required to pay other ancillary fees to the host institution, or
explicitly request exemptions (e.g. Insurance or
travel fees)**. Details vary by university, so please contact the
graduate student advisor at your institution for help completing the
form. Links to fee information and contact information for PIMS
member universities is available below in the WDA
section.

Students at universities not covered by the WDA but which are part of the Canadian Association for Graduate Studies (CAGS) may still be eligible to register for some courses under the terms of the Canadian University Graduate Transfer Agreement (CUGTA). Details of this program vary by university and registration is also typically subject to ancillary fees. Both your local and the hosting university must participate in the agreement (e.g. UBC does not participate in CAGS). Please contact the relevant graduate student advisors for more information.

Advances in imaging techniques have enabled the access to 3D shapes present in a variety of biological structures: organs, cells, organelles, and proteins. Since biological shapes are related to physiological functions, biological studies are poised to leverage such data, asking a common statistical question: how can we build mathematical and statistical descriptions of biological morphologies and their variations? In this course, we will review recent attempts to use advanced mathematical concepts to formalize and study shape heterogeneity, covering a wide range of imaging methods and applications. The main mathematical focus will be on basics of image processing (segmentation, skeletonization, meshing), Diffeomorphisms and metrics over shape space, optimal transport theory with application for image analysis, manifold learning, with some other concepts covered in specific applications (e.g. quasiconformal mapping theory for shape representation, 3D reconstruction in Fourier space…). Students will be encourage to work in groups to present research papers and do a small project to pass the course. This course will also build on the recent BIRS workshop, Joint Mathematics Meetings, and the upcoming SIAM workshops (LSI 2024, SIMODS 2024) on this topic, with some participants to these events invited to contribute to this course and present their research.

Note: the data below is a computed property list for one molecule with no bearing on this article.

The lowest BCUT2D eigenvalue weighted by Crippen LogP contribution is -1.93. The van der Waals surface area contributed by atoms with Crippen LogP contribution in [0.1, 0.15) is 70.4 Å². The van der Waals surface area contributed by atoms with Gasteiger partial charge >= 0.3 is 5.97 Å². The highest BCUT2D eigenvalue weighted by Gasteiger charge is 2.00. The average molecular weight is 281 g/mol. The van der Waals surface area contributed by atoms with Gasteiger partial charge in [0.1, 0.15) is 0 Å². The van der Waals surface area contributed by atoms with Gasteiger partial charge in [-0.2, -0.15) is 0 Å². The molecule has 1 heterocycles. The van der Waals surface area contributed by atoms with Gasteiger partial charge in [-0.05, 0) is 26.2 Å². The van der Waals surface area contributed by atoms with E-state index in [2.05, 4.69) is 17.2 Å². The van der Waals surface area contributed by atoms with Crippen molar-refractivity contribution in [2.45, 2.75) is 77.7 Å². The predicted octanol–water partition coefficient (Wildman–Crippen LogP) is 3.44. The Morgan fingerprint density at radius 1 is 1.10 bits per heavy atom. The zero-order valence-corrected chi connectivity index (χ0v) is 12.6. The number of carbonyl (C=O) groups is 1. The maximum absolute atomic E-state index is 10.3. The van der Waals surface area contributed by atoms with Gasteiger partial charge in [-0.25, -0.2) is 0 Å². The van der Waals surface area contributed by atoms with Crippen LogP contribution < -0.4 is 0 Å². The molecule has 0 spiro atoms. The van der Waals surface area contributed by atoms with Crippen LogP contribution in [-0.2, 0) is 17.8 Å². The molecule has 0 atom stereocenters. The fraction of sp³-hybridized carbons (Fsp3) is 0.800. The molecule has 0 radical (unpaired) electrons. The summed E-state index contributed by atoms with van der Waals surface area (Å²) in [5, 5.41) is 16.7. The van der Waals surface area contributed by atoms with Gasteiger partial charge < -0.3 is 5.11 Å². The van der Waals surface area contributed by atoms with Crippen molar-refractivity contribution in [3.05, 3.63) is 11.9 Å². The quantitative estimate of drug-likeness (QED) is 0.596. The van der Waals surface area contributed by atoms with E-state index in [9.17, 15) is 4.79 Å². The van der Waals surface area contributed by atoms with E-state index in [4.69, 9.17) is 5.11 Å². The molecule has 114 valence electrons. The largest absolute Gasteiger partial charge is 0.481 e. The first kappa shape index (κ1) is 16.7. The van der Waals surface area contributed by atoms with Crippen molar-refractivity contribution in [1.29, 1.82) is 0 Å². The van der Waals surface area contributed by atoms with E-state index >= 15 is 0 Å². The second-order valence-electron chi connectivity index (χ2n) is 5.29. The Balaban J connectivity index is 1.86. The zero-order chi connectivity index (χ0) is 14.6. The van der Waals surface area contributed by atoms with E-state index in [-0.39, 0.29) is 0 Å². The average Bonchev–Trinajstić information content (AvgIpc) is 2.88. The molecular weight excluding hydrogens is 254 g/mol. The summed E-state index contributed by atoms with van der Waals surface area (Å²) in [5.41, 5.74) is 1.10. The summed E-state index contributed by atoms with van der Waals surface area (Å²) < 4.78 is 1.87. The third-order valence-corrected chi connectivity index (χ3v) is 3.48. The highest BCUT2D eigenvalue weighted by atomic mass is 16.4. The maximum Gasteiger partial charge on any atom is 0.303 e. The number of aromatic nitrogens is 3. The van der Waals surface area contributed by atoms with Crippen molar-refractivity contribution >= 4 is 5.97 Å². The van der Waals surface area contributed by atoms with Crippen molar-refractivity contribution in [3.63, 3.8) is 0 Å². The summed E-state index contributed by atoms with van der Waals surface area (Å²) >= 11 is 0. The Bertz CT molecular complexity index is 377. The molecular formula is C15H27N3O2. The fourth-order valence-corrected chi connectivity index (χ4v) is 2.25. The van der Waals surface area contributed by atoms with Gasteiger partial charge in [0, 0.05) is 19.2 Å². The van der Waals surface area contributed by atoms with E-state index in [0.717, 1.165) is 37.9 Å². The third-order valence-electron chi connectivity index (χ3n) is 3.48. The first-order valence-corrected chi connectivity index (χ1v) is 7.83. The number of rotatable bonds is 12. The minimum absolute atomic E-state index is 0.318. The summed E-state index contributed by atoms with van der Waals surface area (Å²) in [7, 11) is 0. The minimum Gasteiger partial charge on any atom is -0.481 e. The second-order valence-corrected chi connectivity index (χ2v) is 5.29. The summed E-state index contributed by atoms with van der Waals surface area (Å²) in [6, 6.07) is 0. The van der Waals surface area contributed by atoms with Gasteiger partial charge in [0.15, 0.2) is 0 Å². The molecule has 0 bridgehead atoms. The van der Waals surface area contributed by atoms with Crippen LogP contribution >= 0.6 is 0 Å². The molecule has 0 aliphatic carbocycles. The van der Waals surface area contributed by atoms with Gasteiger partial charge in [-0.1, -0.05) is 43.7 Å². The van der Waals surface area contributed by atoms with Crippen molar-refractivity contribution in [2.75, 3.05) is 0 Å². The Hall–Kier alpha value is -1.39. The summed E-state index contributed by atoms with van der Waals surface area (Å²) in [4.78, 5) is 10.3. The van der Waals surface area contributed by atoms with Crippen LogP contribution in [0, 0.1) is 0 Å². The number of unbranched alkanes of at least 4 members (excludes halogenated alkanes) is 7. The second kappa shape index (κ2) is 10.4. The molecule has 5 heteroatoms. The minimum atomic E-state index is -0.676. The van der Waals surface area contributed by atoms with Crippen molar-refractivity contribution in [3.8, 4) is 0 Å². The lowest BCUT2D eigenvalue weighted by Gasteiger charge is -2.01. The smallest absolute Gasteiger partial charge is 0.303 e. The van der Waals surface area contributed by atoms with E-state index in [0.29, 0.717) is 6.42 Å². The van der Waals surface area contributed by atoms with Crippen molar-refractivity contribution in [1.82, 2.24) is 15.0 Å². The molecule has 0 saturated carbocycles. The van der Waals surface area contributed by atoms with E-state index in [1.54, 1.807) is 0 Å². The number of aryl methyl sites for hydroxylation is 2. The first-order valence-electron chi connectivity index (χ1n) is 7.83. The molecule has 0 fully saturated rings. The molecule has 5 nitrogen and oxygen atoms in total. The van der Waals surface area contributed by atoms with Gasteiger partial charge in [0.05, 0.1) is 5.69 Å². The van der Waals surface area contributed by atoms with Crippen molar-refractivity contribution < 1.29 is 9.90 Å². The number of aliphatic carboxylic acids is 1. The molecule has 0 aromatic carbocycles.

Remote access will be via zoom. A combination of pre-pared slides and hand written notes will be used. The hand written notes will be on a blackboard or tablet depending on room availability. The lecturer will distribute lecture notes online.

Jayadev Athreya : jathreya@uwa.edu

University of Washington

Ozgur Yilmaz : oyilmaz@math.ubc.ca

University of British Columbia

Complex Analysis

Manifolds

Registration for this course is not currently available.